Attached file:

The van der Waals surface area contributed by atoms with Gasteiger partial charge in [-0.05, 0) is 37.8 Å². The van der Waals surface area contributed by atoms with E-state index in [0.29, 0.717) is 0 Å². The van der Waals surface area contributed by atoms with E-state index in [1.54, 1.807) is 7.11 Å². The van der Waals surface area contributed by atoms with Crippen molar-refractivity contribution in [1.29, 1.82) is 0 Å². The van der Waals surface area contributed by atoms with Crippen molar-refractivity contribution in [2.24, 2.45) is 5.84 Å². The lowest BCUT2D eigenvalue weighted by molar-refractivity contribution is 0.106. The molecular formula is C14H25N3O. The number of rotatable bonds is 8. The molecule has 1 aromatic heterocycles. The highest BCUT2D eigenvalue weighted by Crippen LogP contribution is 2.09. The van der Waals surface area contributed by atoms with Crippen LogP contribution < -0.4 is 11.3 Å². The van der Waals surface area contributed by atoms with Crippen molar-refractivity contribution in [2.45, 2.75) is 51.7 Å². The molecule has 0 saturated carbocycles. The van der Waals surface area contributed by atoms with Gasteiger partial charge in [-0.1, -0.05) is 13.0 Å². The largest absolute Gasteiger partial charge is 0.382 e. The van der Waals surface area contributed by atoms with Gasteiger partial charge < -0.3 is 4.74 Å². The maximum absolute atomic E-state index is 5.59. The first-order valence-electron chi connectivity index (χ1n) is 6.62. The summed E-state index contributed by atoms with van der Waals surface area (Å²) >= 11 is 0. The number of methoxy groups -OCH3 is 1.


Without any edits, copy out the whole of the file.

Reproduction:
The van der Waals surface area contributed by atoms with Gasteiger partial charge in [-0.05, 0) is 37.8 Å². The van der Waals surface area contributed by atoms with E-state index in [0.29, 0.717) is 0 Å². The van der Waals surface area contributed by atoms with E-state index in [1.54, 1.807) is 7.11 Å². The van der Waals surface area contributed by atoms with Crippen molar-refractivity contribution in [1.29, 1.82) is 0 Å². The van der Waals surface area contributed by atoms with Crippen molar-refractivity contribution in [2.24, 2.45) is 5.84 Å². The lowest BCUT2D eigenvalue weighted by molar-refractivity contribution is 0.106. The molecular formula is C14H25N3O. The number of rotatable bonds is 8. The molecule has 1 aromatic heterocycles. The highest BCUT2D eigenvalue weighted by Crippen LogP contribution is 2.09. The van der Waals surface area contributed by atoms with Crippen LogP contribution < -0.4 is 11.3 Å². The van der Waals surface area contributed by atoms with Crippen molar-refractivity contribution in [2.45, 2.75) is 51.7 Å². The molecule has 0 saturated carbocycles. The van der Waals surface area contributed by atoms with Gasteiger partial charge in [-0.1, -0.05) is 13.0 Å². The largest absolute Gasteiger partial charge is 0.382 e. The van der Waals surface area contributed by atoms with Gasteiger partial charge < -0.3 is 4.74 Å². The maximum absolute atomic E-state index is 5.59. The first-order valence-electron chi connectivity index (χ1n) is 6.62. The summed E-state index contributed by atoms with van der Waals surface area (Å²) >= 11 is 0. The number of methoxy groups -OCH3 is 1.